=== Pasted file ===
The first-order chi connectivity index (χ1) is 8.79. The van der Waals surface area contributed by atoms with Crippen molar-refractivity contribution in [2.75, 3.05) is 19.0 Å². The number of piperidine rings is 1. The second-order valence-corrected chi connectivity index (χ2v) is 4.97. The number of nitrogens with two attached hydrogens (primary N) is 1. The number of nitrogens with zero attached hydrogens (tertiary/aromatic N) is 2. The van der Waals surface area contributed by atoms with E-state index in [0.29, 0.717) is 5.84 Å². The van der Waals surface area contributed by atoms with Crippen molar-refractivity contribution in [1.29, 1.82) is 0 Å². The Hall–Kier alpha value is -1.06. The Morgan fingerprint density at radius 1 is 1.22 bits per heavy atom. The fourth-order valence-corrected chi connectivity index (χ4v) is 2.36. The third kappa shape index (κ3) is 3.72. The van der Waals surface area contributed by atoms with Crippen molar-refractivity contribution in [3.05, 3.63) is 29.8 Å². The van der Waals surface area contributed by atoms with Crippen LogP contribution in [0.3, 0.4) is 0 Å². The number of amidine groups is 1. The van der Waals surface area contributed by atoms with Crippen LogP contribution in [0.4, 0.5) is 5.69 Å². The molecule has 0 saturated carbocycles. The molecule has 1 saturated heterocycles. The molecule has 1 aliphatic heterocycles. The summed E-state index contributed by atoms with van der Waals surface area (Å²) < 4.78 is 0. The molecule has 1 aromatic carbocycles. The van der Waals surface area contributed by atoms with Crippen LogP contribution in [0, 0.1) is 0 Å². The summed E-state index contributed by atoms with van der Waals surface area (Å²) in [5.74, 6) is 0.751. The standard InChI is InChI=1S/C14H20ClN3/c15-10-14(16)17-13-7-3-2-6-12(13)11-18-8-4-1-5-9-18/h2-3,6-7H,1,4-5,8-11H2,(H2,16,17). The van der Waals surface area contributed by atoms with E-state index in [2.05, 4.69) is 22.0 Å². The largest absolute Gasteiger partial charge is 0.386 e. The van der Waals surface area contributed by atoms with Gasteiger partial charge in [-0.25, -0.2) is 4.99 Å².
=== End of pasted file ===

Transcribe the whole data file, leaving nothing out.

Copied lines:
The first-order chi connectivity index (χ1) is 8.79. The van der Waals surface area contributed by atoms with Crippen molar-refractivity contribution in [2.75, 3.05) is 19.0 Å². The number of piperidine rings is 1. The second-order valence-corrected chi connectivity index (χ2v) is 4.97. The number of nitrogens with two attached hydrogens (primary N) is 1. The number of nitrogens with zero attached hydrogens (tertiary/aromatic N) is 2. The van der Waals surface area contributed by atoms with E-state index in [0.29, 0.717) is 5.84 Å². The van der Waals surface area contributed by atoms with Crippen molar-refractivity contribution in [1.29, 1.82) is 0 Å². The Hall–Kier alpha value is -1.06. The Morgan fingerprint density at radius 1 is 1.22 bits per heavy atom. The fourth-order valence-corrected chi connectivity index (χ4v) is 2.36. The third kappa shape index (κ3) is 3.72. The van der Waals surface area contributed by atoms with Crippen molar-refractivity contribution in [3.05, 3.63) is 29.8 Å². The van der Waals surface area contributed by atoms with Crippen LogP contribution in [0.3, 0.4) is 0 Å². The number of amidine groups is 1. The van der Waals surface area contributed by atoms with Crippen LogP contribution in [0.4, 0.5) is 5.69 Å². The molecule has 0 saturated carbocycles. The molecule has 1 saturated heterocycles. The molecule has 1 aliphatic heterocycles. The summed E-state index contributed by atoms with van der Waals surface area (Å²) < 4.78 is 0. The molecule has 1 aromatic carbocycles. The van der Waals surface area contributed by atoms with Crippen LogP contribution in [0, 0.1) is 0 Å². The summed E-state index contributed by atoms with van der Waals surface area (Å²) in [5.74, 6) is 0.751. The standard InChI is InChI=1S/C14H20ClN3/c15-10-14(16)17-13-7-3-2-6-12(13)11-18-8-4-1-5-9-18/h2-3,6-7H,1,4-5,8-11H2,(H2,16,17). The van der Waals surface area contributed by atoms with E-state index in [2.05, 4.69) is 22.0 Å². The largest absolute Gasteiger partial charge is 0.386 e. The van der Waals surface area contributed by atoms with Gasteiger partial charge in [-0.25, -0.2) is 4.99 Å².